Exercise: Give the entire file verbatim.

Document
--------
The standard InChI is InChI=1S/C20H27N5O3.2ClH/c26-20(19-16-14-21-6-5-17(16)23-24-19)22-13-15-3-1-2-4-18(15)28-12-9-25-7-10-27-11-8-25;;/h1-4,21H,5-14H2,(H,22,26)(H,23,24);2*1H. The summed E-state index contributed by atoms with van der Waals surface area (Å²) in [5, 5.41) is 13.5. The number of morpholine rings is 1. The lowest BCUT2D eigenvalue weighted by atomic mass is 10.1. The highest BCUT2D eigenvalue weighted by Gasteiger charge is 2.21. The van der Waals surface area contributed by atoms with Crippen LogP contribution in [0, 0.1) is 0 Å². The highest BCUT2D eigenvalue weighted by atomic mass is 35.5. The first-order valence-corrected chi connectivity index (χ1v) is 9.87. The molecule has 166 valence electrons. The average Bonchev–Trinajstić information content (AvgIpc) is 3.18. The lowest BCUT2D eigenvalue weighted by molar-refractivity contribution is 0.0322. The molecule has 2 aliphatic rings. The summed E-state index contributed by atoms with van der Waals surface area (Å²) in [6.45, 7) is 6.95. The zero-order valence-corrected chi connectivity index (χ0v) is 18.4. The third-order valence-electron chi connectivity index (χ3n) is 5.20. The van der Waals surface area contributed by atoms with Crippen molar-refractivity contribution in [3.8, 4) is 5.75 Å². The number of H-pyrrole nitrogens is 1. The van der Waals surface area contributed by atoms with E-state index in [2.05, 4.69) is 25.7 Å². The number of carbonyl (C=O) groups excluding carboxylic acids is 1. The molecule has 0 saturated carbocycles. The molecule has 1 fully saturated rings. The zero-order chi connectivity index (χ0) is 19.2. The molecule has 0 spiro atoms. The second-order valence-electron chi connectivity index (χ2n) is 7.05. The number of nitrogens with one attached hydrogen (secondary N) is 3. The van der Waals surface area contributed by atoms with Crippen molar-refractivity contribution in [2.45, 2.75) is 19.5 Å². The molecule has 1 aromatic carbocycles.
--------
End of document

The standard InChI is InChI=1S/C20H27N5O3.2ClH/c26-20(19-16-14-21-6-5-17(16)23-24-19)22-13-15-3-1-2-4-18(15)28-12-9-25-7-10-27-11-8-25;;/h1-4,21H,5-14H2,(H,22,26)(H,23,24);2*1H. The summed E-state index contributed by atoms with van der Waals surface area (Å²) in [5, 5.41) is 13.5. The number of morpholine rings is 1. The lowest BCUT2D eigenvalue weighted by atomic mass is 10.1. The highest BCUT2D eigenvalue weighted by Gasteiger charge is 2.21. The van der Waals surface area contributed by atoms with Crippen LogP contribution in [0, 0.1) is 0 Å². The highest BCUT2D eigenvalue weighted by atomic mass is 35.5. The first-order valence-corrected chi connectivity index (χ1v) is 9.87. The molecule has 166 valence electrons. The average Bonchev–Trinajstić information content (AvgIpc) is 3.18. The lowest BCUT2D eigenvalue weighted by molar-refractivity contribution is 0.0322. The molecule has 2 aliphatic rings. The summed E-state index contributed by atoms with van der Waals surface area (Å²) in [6.45, 7) is 6.95. The zero-order valence-corrected chi connectivity index (χ0v) is 18.4. The third-order valence-electron chi connectivity index (χ3n) is 5.20. The van der Waals surface area contributed by atoms with Crippen molar-refractivity contribution in [3.8, 4) is 5.75 Å². The number of H-pyrrole nitrogens is 1. The van der Waals surface area contributed by atoms with E-state index in [2.05, 4.69) is 25.7 Å². The number of carbonyl (C=O) groups excluding carboxylic acids is 1. The molecule has 0 saturated carbocycles. The molecule has 1 fully saturated rings. The zero-order chi connectivity index (χ0) is 19.2. The molecule has 0 spiro atoms. The second-order valence-electron chi connectivity index (χ2n) is 7.05. The number of nitrogens with one attached hydrogen (secondary N) is 3. The van der Waals surface area contributed by atoms with Crippen molar-refractivity contribution in [2.45, 2.75) is 19.5 Å². The molecule has 1 aromatic carbocycles.